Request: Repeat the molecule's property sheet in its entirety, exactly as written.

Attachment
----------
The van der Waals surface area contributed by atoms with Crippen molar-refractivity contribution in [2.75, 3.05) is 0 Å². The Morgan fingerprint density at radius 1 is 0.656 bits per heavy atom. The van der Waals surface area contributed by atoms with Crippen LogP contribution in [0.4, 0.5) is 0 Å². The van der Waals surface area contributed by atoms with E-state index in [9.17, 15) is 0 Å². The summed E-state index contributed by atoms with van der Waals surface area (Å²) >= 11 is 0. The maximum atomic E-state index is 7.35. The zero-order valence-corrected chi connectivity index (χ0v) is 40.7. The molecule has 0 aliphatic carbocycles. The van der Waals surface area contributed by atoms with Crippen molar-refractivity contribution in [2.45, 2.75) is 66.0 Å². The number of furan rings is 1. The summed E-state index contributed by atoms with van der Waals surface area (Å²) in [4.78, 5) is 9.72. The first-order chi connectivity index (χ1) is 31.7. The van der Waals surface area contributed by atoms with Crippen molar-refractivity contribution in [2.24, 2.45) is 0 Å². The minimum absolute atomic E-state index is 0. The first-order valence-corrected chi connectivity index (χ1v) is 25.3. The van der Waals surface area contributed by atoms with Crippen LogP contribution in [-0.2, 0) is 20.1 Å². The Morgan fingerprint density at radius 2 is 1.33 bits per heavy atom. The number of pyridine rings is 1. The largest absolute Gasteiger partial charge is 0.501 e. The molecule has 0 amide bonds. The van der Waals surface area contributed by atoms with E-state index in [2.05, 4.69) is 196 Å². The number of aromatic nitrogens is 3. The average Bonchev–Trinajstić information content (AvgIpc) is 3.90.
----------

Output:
The van der Waals surface area contributed by atoms with Crippen molar-refractivity contribution in [2.75, 3.05) is 0 Å². The Morgan fingerprint density at radius 1 is 0.656 bits per heavy atom. The van der Waals surface area contributed by atoms with Crippen LogP contribution in [0.4, 0.5) is 0 Å². The van der Waals surface area contributed by atoms with E-state index in [9.17, 15) is 0 Å². The summed E-state index contributed by atoms with van der Waals surface area (Å²) >= 11 is 0. The maximum atomic E-state index is 7.35. The zero-order valence-corrected chi connectivity index (χ0v) is 40.7. The molecule has 0 aliphatic carbocycles. The van der Waals surface area contributed by atoms with Crippen molar-refractivity contribution in [2.45, 2.75) is 66.0 Å². The number of furan rings is 1. The summed E-state index contributed by atoms with van der Waals surface area (Å²) in [4.78, 5) is 9.72. The first-order chi connectivity index (χ1) is 31.7. The van der Waals surface area contributed by atoms with Crippen molar-refractivity contribution in [2.24, 2.45) is 0 Å². The minimum absolute atomic E-state index is 0. The first-order valence-corrected chi connectivity index (χ1v) is 25.3. The van der Waals surface area contributed by atoms with Crippen LogP contribution in [-0.2, 0) is 20.1 Å². The Morgan fingerprint density at radius 2 is 1.33 bits per heavy atom. The number of pyridine rings is 1. The largest absolute Gasteiger partial charge is 0.501 e. The molecule has 0 amide bonds. The van der Waals surface area contributed by atoms with E-state index in [2.05, 4.69) is 196 Å². The number of aromatic nitrogens is 3. The average Bonchev–Trinajstić information content (AvgIpc) is 3.90.